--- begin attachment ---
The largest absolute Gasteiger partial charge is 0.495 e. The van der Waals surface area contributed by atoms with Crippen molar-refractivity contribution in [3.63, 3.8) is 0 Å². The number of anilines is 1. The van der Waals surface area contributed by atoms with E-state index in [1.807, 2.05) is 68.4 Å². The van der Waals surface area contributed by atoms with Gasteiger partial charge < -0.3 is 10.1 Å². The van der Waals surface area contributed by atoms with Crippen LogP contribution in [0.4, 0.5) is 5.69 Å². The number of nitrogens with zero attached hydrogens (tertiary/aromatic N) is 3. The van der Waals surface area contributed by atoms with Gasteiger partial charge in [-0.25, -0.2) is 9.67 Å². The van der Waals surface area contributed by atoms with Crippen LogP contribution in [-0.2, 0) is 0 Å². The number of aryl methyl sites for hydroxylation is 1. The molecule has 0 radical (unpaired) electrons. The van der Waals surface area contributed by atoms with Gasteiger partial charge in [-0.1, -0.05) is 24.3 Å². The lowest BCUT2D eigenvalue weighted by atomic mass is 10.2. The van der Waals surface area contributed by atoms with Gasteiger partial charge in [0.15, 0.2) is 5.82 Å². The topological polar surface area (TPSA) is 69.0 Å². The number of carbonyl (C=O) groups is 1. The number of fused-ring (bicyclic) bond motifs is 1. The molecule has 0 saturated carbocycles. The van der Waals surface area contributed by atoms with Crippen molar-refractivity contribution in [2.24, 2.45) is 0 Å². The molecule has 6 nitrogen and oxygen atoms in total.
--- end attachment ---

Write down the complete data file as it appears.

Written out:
The largest absolute Gasteiger partial charge is 0.495 e. The van der Waals surface area contributed by atoms with Crippen molar-refractivity contribution in [3.63, 3.8) is 0 Å². The number of anilines is 1. The van der Waals surface area contributed by atoms with E-state index in [1.807, 2.05) is 68.4 Å². The van der Waals surface area contributed by atoms with Gasteiger partial charge < -0.3 is 10.1 Å². The van der Waals surface area contributed by atoms with Crippen LogP contribution in [0.4, 0.5) is 5.69 Å². The number of nitrogens with zero attached hydrogens (tertiary/aromatic N) is 3. The van der Waals surface area contributed by atoms with Gasteiger partial charge in [-0.25, -0.2) is 9.67 Å². The van der Waals surface area contributed by atoms with Crippen LogP contribution in [-0.2, 0) is 0 Å². The number of aryl methyl sites for hydroxylation is 1. The molecule has 0 radical (unpaired) electrons. The van der Waals surface area contributed by atoms with Gasteiger partial charge in [-0.1, -0.05) is 24.3 Å². The lowest BCUT2D eigenvalue weighted by atomic mass is 10.2. The van der Waals surface area contributed by atoms with Gasteiger partial charge in [0.15, 0.2) is 5.82 Å². The topological polar surface area (TPSA) is 69.0 Å². The number of carbonyl (C=O) groups is 1. The number of fused-ring (bicyclic) bond motifs is 1. The molecule has 0 saturated carbocycles. The van der Waals surface area contributed by atoms with Crippen molar-refractivity contribution in [2.24, 2.45) is 0 Å². The molecule has 6 nitrogen and oxygen atoms in total.